Are White Sox 'very serious' about bringing La Russa back as manager?
Is the White Sox's search for a new manager going to be over before it even gets started?
Probably not, but it looks like Tony La Russa is emerging as a serious candidate to replace Rick Renteria.
In Wednesday's St. Louis Post-Dispatch, Rick Hummel reported La Russa visited Dave Duncan at his home in Tucson, Ariz., last week to gauge his interest in becoming the White Sox's new pitching coach.
Along with Renteria, longtime Sox pitching coach Don Cooper was let go 10 days after the Sox lost to Oakland in the first round of the playoffs.
La Russa, who is 76 years old and last managed in 2011 when he led the Cardinals to a World Series championship, had Duncan on his staff as pitching coach for 16 seasons.
The duo were together with the White Sox from 1983-86.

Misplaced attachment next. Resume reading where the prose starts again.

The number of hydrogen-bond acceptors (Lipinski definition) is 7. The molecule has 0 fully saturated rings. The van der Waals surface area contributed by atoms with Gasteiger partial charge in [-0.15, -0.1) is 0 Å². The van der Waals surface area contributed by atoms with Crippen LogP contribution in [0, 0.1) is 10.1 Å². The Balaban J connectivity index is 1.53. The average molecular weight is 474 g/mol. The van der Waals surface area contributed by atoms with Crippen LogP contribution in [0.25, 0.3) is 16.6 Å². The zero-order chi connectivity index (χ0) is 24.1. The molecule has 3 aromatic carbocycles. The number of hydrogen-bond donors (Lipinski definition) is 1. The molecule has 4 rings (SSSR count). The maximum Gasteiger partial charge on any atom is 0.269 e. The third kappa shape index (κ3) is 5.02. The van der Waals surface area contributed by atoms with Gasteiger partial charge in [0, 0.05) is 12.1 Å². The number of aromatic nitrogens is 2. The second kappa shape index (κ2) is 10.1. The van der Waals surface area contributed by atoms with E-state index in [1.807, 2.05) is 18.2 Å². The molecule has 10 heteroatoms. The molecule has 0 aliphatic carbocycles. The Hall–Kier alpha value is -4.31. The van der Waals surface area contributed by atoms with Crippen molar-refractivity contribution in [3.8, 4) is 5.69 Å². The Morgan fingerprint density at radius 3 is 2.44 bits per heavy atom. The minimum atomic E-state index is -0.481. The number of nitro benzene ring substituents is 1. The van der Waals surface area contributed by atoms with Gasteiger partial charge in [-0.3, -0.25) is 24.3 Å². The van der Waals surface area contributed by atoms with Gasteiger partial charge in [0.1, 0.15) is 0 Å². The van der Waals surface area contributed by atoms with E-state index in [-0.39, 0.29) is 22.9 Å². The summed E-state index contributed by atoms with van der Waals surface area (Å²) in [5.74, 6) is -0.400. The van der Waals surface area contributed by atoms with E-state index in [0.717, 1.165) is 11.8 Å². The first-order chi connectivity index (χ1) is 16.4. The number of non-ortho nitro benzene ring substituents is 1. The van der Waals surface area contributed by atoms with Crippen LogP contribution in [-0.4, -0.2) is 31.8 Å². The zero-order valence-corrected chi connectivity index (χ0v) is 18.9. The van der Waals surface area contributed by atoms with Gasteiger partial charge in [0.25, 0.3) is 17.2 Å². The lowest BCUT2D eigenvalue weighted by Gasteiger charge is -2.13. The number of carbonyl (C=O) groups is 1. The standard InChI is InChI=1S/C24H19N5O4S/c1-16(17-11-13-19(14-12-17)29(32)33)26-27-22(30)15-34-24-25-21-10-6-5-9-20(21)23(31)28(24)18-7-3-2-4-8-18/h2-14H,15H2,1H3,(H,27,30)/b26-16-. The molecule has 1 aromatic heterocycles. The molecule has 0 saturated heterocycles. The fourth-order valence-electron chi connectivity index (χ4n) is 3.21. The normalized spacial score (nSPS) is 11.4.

Duncan, 75, is not going to be replacing Cooper.
"I have no desire to do that," he said. "(La Russa) asked me anyway, but he knew I wouldn't do it."
With the Dodgers winning the World Series Tuesday night, AJ Hinch and Alex Cora both finished serving suspensions Wednesday that were imposed in January for their roles in the Astros' 2017 sign-stealing scandal.
After Renteria was jettisoned, Sox general manager Rick Hahn said he was likely targeting a new manager that had "experience with a championship organization in recent years."
Hinch won the World Series as Houston's manager in 2017, even though the trophy is severely tarnished. Cora, who was Hinch's bench coach that year, took over as Boston's manager in 2018 and also won the World Series.
La Russa and White Sox chairman Jerry Reinsdorf have been close friends for decades, the most likely reason the move might happen.
"I do know Tony's had some conversations," Duncan said. "He's stayed close with Jerry. I think they're very serious about him being a potential manager there. Tony's not going to be surprised if they offer it to him.
"It's too much moving around and dealing with people for me. But if he chooses to (manage the Sox), I think he'll do a (heck) of a job. He's been involved enough to see how the game has changed. Like it or not, he knows that's the way it is."